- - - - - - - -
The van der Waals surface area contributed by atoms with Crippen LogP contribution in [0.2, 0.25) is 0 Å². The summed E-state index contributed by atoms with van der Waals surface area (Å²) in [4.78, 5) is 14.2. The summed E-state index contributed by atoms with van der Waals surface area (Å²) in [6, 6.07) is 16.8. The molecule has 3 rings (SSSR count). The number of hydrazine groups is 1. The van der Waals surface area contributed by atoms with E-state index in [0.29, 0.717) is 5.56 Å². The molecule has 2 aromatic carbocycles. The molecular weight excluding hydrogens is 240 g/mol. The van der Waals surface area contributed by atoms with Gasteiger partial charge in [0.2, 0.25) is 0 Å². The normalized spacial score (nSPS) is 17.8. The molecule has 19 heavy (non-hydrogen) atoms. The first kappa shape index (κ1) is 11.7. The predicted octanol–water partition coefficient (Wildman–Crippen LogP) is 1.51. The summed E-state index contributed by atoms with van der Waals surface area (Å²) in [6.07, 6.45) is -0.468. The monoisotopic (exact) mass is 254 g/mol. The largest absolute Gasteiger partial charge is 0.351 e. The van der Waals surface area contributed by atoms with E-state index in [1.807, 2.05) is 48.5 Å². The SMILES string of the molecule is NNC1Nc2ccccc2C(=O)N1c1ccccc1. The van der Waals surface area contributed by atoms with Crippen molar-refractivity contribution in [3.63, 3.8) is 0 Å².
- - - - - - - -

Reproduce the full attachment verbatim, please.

The van der Waals surface area contributed by atoms with Crippen LogP contribution in [0.2, 0.25) is 0 Å². The summed E-state index contributed by atoms with van der Waals surface area (Å²) in [4.78, 5) is 14.2. The summed E-state index contributed by atoms with van der Waals surface area (Å²) in [6, 6.07) is 16.8. The molecule has 3 rings (SSSR count). The number of hydrazine groups is 1. The van der Waals surface area contributed by atoms with E-state index in [0.29, 0.717) is 5.56 Å². The molecule has 2 aromatic carbocycles. The molecular weight excluding hydrogens is 240 g/mol. The van der Waals surface area contributed by atoms with Gasteiger partial charge in [0.2, 0.25) is 0 Å². The normalized spacial score (nSPS) is 17.8. The molecule has 19 heavy (non-hydrogen) atoms. The first kappa shape index (κ1) is 11.7. The predicted octanol–water partition coefficient (Wildman–Crippen LogP) is 1.51. The summed E-state index contributed by atoms with van der Waals surface area (Å²) in [6.07, 6.45) is -0.468. The monoisotopic (exact) mass is 254 g/mol. The largest absolute Gasteiger partial charge is 0.351 e. The van der Waals surface area contributed by atoms with E-state index in [1.807, 2.05) is 48.5 Å². The SMILES string of the molecule is NNC1Nc2ccccc2C(=O)N1c1ccccc1. The van der Waals surface area contributed by atoms with Crippen molar-refractivity contribution in [3.63, 3.8) is 0 Å².